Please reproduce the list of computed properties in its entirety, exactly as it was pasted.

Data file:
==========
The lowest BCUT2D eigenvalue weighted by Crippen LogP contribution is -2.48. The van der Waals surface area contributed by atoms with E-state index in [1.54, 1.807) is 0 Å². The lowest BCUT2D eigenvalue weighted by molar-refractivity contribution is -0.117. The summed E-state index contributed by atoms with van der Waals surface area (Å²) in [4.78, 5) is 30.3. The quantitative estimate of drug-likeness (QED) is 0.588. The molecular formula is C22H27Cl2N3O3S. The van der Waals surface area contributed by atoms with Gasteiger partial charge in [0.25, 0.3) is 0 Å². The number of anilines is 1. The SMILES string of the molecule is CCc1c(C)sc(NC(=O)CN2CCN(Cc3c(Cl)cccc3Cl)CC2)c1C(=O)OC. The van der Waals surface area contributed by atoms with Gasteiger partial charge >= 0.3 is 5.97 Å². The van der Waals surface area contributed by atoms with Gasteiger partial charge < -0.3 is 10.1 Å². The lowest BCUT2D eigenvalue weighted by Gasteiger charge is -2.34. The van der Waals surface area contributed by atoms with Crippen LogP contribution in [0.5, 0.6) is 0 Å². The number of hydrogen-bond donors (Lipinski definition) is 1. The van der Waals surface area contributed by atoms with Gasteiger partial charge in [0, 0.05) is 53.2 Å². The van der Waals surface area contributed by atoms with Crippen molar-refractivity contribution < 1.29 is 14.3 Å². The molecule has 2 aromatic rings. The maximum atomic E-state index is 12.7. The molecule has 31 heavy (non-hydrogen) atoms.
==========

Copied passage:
The lowest BCUT2D eigenvalue weighted by Crippen LogP contribution is -2.48. The van der Waals surface area contributed by atoms with E-state index in [1.54, 1.807) is 0 Å². The lowest BCUT2D eigenvalue weighted by molar-refractivity contribution is -0.117. The summed E-state index contributed by atoms with van der Waals surface area (Å²) in [4.78, 5) is 30.3. The quantitative estimate of drug-likeness (QED) is 0.588. The molecular formula is C22H27Cl2N3O3S. The van der Waals surface area contributed by atoms with Gasteiger partial charge in [0.25, 0.3) is 0 Å². The number of anilines is 1. The SMILES string of the molecule is CCc1c(C)sc(NC(=O)CN2CCN(Cc3c(Cl)cccc3Cl)CC2)c1C(=O)OC. The van der Waals surface area contributed by atoms with Gasteiger partial charge >= 0.3 is 5.97 Å². The van der Waals surface area contributed by atoms with Gasteiger partial charge < -0.3 is 10.1 Å². The lowest BCUT2D eigenvalue weighted by Gasteiger charge is -2.34. The van der Waals surface area contributed by atoms with Crippen LogP contribution in [0.5, 0.6) is 0 Å². The number of hydrogen-bond donors (Lipinski definition) is 1. The van der Waals surface area contributed by atoms with Gasteiger partial charge in [0, 0.05) is 53.2 Å². The van der Waals surface area contributed by atoms with Crippen molar-refractivity contribution < 1.29 is 14.3 Å². The molecule has 2 aromatic rings. The maximum atomic E-state index is 12.7. The molecule has 31 heavy (non-hydrogen) atoms.